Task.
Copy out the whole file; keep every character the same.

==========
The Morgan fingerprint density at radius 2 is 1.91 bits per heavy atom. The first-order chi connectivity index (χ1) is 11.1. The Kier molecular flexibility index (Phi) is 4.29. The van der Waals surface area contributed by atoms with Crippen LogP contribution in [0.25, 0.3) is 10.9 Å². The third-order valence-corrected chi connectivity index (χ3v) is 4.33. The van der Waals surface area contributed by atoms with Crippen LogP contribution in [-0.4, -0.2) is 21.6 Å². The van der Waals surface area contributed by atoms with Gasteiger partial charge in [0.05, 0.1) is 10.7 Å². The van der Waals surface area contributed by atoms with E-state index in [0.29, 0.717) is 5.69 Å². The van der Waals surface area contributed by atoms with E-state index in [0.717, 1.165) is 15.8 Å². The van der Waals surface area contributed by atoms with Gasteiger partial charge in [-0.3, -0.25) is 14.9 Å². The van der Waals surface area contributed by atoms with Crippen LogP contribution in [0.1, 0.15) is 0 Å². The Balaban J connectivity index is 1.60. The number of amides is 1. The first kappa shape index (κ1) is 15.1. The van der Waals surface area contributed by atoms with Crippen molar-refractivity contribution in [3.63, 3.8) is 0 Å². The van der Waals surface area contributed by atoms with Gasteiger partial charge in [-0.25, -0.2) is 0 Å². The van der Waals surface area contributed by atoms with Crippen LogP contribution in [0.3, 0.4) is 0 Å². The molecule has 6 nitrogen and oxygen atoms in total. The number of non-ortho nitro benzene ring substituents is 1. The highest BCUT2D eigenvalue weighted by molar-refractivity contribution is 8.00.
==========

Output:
The Morgan fingerprint density at radius 2 is 1.91 bits per heavy atom. The first-order chi connectivity index (χ1) is 11.1. The Kier molecular flexibility index (Phi) is 4.29. The van der Waals surface area contributed by atoms with Crippen LogP contribution in [0.25, 0.3) is 10.9 Å². The third-order valence-corrected chi connectivity index (χ3v) is 4.33. The van der Waals surface area contributed by atoms with Crippen LogP contribution in [-0.4, -0.2) is 21.6 Å². The van der Waals surface area contributed by atoms with Gasteiger partial charge in [0.05, 0.1) is 10.7 Å². The van der Waals surface area contributed by atoms with E-state index in [0.29, 0.717) is 5.69 Å². The van der Waals surface area contributed by atoms with E-state index in [0.717, 1.165) is 15.8 Å². The van der Waals surface area contributed by atoms with Gasteiger partial charge in [-0.3, -0.25) is 14.9 Å². The van der Waals surface area contributed by atoms with Crippen LogP contribution in [0.1, 0.15) is 0 Å². The Balaban J connectivity index is 1.60. The number of amides is 1. The first kappa shape index (κ1) is 15.1. The van der Waals surface area contributed by atoms with Crippen molar-refractivity contribution in [3.63, 3.8) is 0 Å². The van der Waals surface area contributed by atoms with Gasteiger partial charge in [-0.25, -0.2) is 0 Å². The van der Waals surface area contributed by atoms with Crippen LogP contribution in [0.3, 0.4) is 0 Å². The molecule has 6 nitrogen and oxygen atoms in total. The number of non-ortho nitro benzene ring substituents is 1. The highest BCUT2D eigenvalue weighted by molar-refractivity contribution is 8.00.